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Summary

Severian is a torturer, born to the guild and with an exceptionally promising career ahead of him...until he falls in love with one of his victims, a beautiful young noblewoman. 

Her excruciations are delayed for some months and, out of love, Severian helps her commit suicide and escape her fate. For a torturer, there is no more unforgivable act. In punishment he is exiled from the guild and his home city to the distant metropolis of Thrax with little more than Terminus Est, a fabled sword, to his name. 

Along the way he has to learn to survive in a wider world without the guild - a world in which he has already made both allies and enemies. And a strange gem is about to fall into his possession, which will only make his enemies pursue him with ever-more determination.... 

Winner of the World Fantasy Award for Best Novel, 1981

Winner of the BSFA Award for Best Novel, 1982

©1980 Gene Wolfe (P)2021 Orion Publishing Group

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Narrator ruins the story.

This version is read like a Sherlock Holmes story. It ruins the story completely.

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A classic in any genre

Not many books are as engaging, or more so even, by the third read/listen but this is one of them. It is frustrating that Gene Wolfe, and this series in particular, is not better known, as in my view this is a masterpiece in any genre, and on the same level as Mervyn Peake’s Gormenghast trilogy in terms of the unique writing style and incredible world-building, although both are very different.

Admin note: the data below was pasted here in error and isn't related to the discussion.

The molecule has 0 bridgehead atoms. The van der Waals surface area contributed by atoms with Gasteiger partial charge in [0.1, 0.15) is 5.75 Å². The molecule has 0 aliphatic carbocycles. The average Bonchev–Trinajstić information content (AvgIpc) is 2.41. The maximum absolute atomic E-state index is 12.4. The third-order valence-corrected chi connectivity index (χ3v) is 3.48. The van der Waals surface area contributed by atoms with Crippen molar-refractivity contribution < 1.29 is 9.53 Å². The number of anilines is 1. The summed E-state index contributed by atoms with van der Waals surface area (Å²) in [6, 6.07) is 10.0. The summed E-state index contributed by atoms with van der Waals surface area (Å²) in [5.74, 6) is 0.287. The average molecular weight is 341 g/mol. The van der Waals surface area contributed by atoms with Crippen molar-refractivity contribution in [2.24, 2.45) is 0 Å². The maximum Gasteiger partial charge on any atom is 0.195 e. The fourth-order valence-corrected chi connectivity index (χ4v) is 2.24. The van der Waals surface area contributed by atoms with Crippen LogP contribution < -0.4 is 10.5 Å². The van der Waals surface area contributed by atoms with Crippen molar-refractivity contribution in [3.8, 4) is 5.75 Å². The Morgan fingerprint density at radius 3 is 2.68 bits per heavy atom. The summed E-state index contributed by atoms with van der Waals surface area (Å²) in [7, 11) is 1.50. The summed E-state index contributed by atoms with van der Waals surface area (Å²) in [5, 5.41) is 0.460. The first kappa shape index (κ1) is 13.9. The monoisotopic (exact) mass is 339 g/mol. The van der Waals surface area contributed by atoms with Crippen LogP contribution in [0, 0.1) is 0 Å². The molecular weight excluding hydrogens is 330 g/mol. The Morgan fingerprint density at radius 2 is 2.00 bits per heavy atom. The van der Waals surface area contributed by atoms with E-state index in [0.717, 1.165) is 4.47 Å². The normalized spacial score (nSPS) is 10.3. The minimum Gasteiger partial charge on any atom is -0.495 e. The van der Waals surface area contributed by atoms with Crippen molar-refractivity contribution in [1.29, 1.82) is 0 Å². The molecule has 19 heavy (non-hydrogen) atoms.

Anyone expecting a simple action-packed space opera may be disappointed but this book still feels gripping and includes incredible almost hallucinatory scenes and images that stay with you, from Severian being saved by a giant woman underwater to a dual in which the combatants use the deadly leaves of an alien tree as weapons.

The use of obscure words, without clear descriptions about what a particular thing is, actually works incredibly well to conjure up a world so far in the future that it feels ancient and advanced all at once. This, when coupled with Severian’s not entirely trustworthy account of his life, in which nothing is quite what it seems and you question his repeated boast/complaint that he forgets nothing, means that you notice new details and perspectives on each read.

If you typically like fantasy but not sci-fi books, or visa versa, this book will still appeal to you. The narration is very engaging, enhancing the detached and otherworldly style of Severian’s account and giving each character a distinctive voice. Each instalment of the series is excellent and it is one of those series that you wish could be adapted as films or tv but you know that it would be extremely difficult to pull off. The closet comparison may be the classic computer game Planescape: Torment, if for no other reason than they both feel so distinctive and feature a group of amoral protagonists in worlds where science and magic are indistinguishable.

Hopefully they will produce more Gene Wolfe audiobooks, including his Soldier of the Mist series, which is a brilliant take on the world of ancient Greece and Egypt through the eyes of an amnesiac soldier who can see and talk to gods and other mythical creatures.

Anyway, give it a go!